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Anime / Otogi Zoshi

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Hikaru disguised as her brother (right) and with her hair down (left).

Otogi Zoshi is an anime produced by Production I.G, which follows the story of Hikaru and a number of people surrounding her. While at first it may look to nothing more than Historical Fiction with fantasy elements mixed in, that's only true of the first half. Halfway through, the series goes through a combination Timeskip / Genre Shift to present day where strange Urban Legends keep coming true. The two plots do overlap.

The first half (episodes 1-13), labeled the Heian Arc, appropriately takes place in the city of Heian (modern day Kyoto) during the Heian Period. Heian is becoming a corrupt and run-down city. Selfish samurai and onmyoji, who care only about gaining political power, are everywhere. To make matters worse the city is suffering from famine and widespread disease. To combat this, the Imperial Court decides to send Minamoto no Raikou, a famous samurai well-known for his archery skills, to recover a legendary gem (a magatama) said to hold mysterious power to save the world. However Raikou falls ill, so his sister, Hikaru, disguises herself to make the journey in his place. Traveling along with her guard, Tsuna—though she's quite combat capable herself—she meets many people and learns that the situation is more complex than it first seemed.

Most of the story's second half (episodes 14-24) makes up the Tokyo Arc. It follows the same group of characters from before, except they've been reincarnated into modern day Tokyo. There Hikaru lives the life of a mostly Ordinary High-School Student. She also acts as the landlady for the Villa Minamoto apartment complex, where her friends and tenants Tsuna, Sadamitsu, Urabe, and Kintaro live—though timely rent payments are left to be desired. But one night, on the one year anniversary of her brother Raikou's disappearance, Hikaru suddenly gets a lead on where he went. While following Tsuna on an odd job based around an urban legend, Hikaru spots her brother on a phantom train... Though Tsuna saw nothing, she's determined to investigate. The next day she gets an even bigger set of clues in the form of strange photos taken by Raikou. Like clockwork, incidents happen one after another in the photographed places, with Hikaru (and her friends) getting involved each time. At the same time, a mysterious man in a trenchcoat keeps appearing, warning Hikaru to stop.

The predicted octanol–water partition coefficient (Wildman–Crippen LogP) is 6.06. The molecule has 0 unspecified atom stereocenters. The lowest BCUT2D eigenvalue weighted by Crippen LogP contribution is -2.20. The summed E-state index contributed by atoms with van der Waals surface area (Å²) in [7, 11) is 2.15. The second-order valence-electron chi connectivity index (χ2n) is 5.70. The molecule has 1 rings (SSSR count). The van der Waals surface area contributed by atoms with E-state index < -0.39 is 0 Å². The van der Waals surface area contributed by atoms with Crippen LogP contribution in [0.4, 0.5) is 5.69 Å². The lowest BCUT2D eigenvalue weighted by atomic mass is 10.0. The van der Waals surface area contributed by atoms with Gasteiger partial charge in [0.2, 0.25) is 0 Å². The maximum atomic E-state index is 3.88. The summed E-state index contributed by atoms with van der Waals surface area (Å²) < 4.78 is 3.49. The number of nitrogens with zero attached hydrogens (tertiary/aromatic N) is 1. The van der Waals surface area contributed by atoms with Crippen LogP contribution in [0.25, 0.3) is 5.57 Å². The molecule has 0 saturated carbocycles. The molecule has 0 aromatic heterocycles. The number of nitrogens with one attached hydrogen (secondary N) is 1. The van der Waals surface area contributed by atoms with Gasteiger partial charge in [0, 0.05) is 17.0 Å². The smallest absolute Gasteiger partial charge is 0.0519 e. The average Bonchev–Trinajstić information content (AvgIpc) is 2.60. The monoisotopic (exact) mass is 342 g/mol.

The series finishes off with two "Special Arc" episodes that takes place before the start of the Tokyo Arc proper. One follows Urabe, and the other, Mansairaku.

It was later adapted into a two-volume manga.


  • Action Girl: Hikaru, although notably less so in the Tokyo arc. Urabe, also less so in the Tokyo arc.
  • Et Tu, Brute?: Hikaru is horribly torn up at Mansairaku's betrayal. In addition to Urabe. She is, as Tsuna points out, an onmyoji through and through.
  • Eyepatch of Power: Not an actual eyepatch, but in the Heian Arc Tsuna always keeps his right eye closed, since he's blind in it.
  • Eye Scream: Hikaru fires an arrow into a Giant Mook's eye.
  • Executive Meddling: The Tokyo arc was made with a tight budget, on a tight schedule. And fourteen different directors.
  • Fortune Teller: Urabe is one post-timeskip, though not the old Gypsy sort.
  • The Four Gods: They even include the fifth one in the form of a yellow kirin.
  • Historical Domain Characters: Lots of characters take names from/are based on real historical figures.
    • Meaningful Name: Or the names are significant in other ways: The kanji in Mansairaku's name are the same as for Manzairaku, an ancient Japanese Bugaku court dance. As presented in the Heian Arc, Mansairaku is a Bugaku dancer. The difference in the translation ("sai" vs. "zai") may simply be a preference of the translator. Manzairaku music and dance is associated with extremely long life, literally 10,000 years, which is also appropriate for this character.
  • Idiosyncratic Episode Naming: The Tokyo Arc episodes are all named for places.
  • Ill Boy: Raikou in the Heian Arc.
  • In a Single Bound: Shuten Doji can jump quite high, even when badly injured.
  • Invisible to Normals: It varies depending on what's going on, but more than once in the Tokyo Arc, Hikaru sees something supernatural while Tsuna doesn't at all.
  • Jigsaw Puzzle Plot: Once the Tokyo Arc starts, it dips into this. Luckily it all makes sense in the end.
  • The Mole: Urabe is secretly working for Abe no Seimei, though she doesn't know his goals.
  • Mood Whiplash: After Heian is destroyed in episode 13, and Hikaru and Mansairaku disappear in a pillar of light, the scene suddenly cuts to the oddly cheerful Sadamitsu and Kintaro.